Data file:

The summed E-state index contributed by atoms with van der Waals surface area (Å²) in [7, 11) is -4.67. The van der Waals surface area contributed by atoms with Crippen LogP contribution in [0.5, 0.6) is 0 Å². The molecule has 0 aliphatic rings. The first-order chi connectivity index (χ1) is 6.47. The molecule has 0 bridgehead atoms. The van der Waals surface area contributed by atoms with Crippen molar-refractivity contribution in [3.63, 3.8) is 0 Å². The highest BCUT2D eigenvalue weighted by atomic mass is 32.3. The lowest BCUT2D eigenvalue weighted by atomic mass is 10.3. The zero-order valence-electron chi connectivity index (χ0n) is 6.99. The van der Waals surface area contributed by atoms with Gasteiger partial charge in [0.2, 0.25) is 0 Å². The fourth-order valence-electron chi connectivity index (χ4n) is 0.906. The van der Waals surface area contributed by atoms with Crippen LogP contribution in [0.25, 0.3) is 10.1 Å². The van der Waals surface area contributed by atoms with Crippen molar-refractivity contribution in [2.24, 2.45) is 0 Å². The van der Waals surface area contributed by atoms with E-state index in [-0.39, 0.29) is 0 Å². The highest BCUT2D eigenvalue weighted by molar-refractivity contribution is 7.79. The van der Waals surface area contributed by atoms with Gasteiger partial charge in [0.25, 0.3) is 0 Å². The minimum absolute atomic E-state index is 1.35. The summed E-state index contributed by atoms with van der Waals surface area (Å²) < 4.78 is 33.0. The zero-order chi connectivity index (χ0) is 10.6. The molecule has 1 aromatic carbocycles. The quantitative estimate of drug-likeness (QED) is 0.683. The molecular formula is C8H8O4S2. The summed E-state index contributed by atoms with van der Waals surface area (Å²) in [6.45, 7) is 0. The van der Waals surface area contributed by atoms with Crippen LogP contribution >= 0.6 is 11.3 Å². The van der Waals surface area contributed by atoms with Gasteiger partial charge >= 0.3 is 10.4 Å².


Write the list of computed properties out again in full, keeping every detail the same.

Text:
The summed E-state index contributed by atoms with van der Waals surface area (Å²) in [7, 11) is -4.67. The van der Waals surface area contributed by atoms with Crippen LogP contribution in [0.5, 0.6) is 0 Å². The molecule has 0 aliphatic rings. The first-order chi connectivity index (χ1) is 6.47. The molecule has 0 bridgehead atoms. The van der Waals surface area contributed by atoms with Crippen molar-refractivity contribution in [3.63, 3.8) is 0 Å². The highest BCUT2D eigenvalue weighted by atomic mass is 32.3. The lowest BCUT2D eigenvalue weighted by atomic mass is 10.3. The zero-order valence-electron chi connectivity index (χ0n) is 6.99. The van der Waals surface area contributed by atoms with Gasteiger partial charge in [0.2, 0.25) is 0 Å². The fourth-order valence-electron chi connectivity index (χ4n) is 0.906. The van der Waals surface area contributed by atoms with Crippen LogP contribution in [0.25, 0.3) is 10.1 Å². The van der Waals surface area contributed by atoms with Crippen molar-refractivity contribution in [2.24, 2.45) is 0 Å². The van der Waals surface area contributed by atoms with E-state index in [-0.39, 0.29) is 0 Å². The highest BCUT2D eigenvalue weighted by molar-refractivity contribution is 7.79. The van der Waals surface area contributed by atoms with Gasteiger partial charge in [0.25, 0.3) is 0 Å². The minimum absolute atomic E-state index is 1.35. The summed E-state index contributed by atoms with van der Waals surface area (Å²) < 4.78 is 33.0. The zero-order chi connectivity index (χ0) is 10.6. The molecule has 1 aromatic carbocycles. The quantitative estimate of drug-likeness (QED) is 0.683. The molecular formula is C8H8O4S2. The summed E-state index contributed by atoms with van der Waals surface area (Å²) in [6.45, 7) is 0. The van der Waals surface area contributed by atoms with Crippen LogP contribution >= 0.6 is 11.3 Å². The van der Waals surface area contributed by atoms with Gasteiger partial charge >= 0.3 is 10.4 Å².